This is what really happens after the college drop-offMarlene Kern Fischer
If you just helped your daughter or son move into their first-year residence hall, you may be back at home right now wondering why you feel more rather than less concerned about them than you did while they were still living under your roof.
Parenting changes when our children start college but it doesn't end. Our parenting instincts remain on high alert, especially because we know this time of transition will be challenging for them.
The current generation of parents has been able to be more involved in our children’s lives than any previous one. We checked their grades online, monitored them on social media, tracked them using GPS technology, and kept them busy with play dates and activities from pre-school through high school. No wonder many of us find it hard to loosen the reins.
The good news: studies show parent/family involvement is crucial to student success in college. Our role is still valuable. However, too much involvement — what I call hands-on (vs. hands-off) parenting — can impede a college student’s journey into adulthood.
How do we parent without over parenting and falling into the “helicopter” mode we worked so hard to avoid all these years? How do we stay involved without taking over — encourage our students but not be heavy-handed with our advice, or worse still try to make their decisions for them?
As you'll discover, there is a fine line between hands-on and hands-off parenting. Your support and encouragement remain essential, but your college student needs to build confidence by doing things on their own — socially, academically and emotionally. A student whose parent jumps in the car and races to campus to deal with roommate issues, homesickness or problems with a professor may become the person who has trouble after graduation navigating conflict and self-advocating at work. Parents who “snowplow” (clear the path so offspring will encounter no bumps or obstacles) hinder their students' ability to function and thrive in the real world.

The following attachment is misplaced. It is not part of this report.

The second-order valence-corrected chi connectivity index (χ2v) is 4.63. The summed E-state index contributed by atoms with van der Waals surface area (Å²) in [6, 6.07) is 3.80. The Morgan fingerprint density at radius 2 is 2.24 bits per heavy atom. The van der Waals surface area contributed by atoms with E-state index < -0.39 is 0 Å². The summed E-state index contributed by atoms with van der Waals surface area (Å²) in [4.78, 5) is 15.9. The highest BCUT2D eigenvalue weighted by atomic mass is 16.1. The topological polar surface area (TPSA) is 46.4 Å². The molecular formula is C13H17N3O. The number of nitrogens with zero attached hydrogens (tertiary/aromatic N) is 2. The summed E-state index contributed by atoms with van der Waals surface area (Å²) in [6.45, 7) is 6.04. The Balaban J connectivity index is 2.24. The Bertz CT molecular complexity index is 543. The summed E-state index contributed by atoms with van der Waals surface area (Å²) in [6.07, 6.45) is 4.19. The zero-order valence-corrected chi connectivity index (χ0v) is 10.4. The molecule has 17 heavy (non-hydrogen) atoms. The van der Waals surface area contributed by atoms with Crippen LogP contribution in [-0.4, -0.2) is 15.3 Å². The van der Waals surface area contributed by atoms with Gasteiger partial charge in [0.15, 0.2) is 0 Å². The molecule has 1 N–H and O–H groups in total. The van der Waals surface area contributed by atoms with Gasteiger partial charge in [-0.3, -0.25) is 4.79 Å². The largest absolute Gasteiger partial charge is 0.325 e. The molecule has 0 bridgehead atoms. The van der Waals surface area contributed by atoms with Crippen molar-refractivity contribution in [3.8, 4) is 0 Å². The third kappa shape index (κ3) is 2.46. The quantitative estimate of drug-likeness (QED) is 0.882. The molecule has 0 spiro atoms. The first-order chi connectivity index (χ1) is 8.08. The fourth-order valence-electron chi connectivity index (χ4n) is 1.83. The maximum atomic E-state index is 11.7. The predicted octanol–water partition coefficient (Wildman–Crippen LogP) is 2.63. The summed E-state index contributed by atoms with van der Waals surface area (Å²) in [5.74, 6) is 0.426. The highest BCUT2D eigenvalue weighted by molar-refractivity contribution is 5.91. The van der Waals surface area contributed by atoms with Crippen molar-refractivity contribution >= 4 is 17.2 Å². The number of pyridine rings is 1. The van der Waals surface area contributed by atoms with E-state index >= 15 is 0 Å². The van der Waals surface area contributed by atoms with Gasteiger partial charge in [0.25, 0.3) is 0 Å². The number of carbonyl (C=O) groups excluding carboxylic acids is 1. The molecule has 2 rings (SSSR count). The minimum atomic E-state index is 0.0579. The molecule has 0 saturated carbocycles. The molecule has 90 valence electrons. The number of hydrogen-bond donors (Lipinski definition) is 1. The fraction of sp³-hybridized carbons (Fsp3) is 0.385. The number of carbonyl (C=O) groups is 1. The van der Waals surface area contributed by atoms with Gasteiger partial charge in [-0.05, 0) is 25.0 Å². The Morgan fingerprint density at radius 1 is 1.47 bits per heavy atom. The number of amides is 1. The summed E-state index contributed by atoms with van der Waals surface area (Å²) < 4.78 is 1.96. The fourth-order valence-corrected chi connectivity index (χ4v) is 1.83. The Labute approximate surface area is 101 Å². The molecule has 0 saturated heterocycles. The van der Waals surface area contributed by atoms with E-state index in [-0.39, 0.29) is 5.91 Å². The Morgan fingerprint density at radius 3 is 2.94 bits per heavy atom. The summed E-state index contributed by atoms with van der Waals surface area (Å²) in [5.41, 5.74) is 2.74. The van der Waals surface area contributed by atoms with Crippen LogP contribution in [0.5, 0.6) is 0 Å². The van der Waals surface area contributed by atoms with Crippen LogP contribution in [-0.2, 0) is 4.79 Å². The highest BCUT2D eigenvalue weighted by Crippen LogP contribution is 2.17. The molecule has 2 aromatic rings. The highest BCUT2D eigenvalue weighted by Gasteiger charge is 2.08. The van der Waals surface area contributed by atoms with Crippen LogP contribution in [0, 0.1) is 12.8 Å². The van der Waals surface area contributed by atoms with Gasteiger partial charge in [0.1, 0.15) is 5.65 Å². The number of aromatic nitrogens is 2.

The first step is to let go. Believe me, I know it’s hard! But it really is best to sit back and allow your student to make decisions and make mistakes.
It will be painful when your son or daughter is crying on the phone day after day and begging you to rescue them. Instead of swooping in Superhero style, a better scenario is to listen, encourage and respect their decisions. Offer advice if they ask for it, but let them solve the problem. That’s how they learn. The experience will give them confidence, and the next time a challenge arises, they’ll know they can handle it.
Maybe you would never ride to the rescue with a dramatic campus visit, but hands-on parenting can include seemingly benign actions like calling, texting and emailing continuously to ask about your student’s day, their exams, their friends and roommates, pretty much everything. Our smartphones make this all too easy.
Let your student contact you. Establish a regular communication schedule, giving them the freedom to be independent without constant supervision. It might be something as simple as one text a day to check in or a phone call on the weekend. Adjusting to college requires space and time to develop skills, friendships and independence.
Like everything worthwhile in life, achieving a healthy balance in our involvement as college parents takes time, so the sooner we start, the sooner we will find ourselves in a place that feels just about right. We can be thankful that our college students have this wonderful opportunity to mature and grow toward independence. They need practice making their own decisions, the freedom to make mistakes, and the chance to learn about consequences. You, in turn, will always be there to provide structure, advice, support and encouragement. Hands-off parenting will help your student transition into a self-sufficient life after college.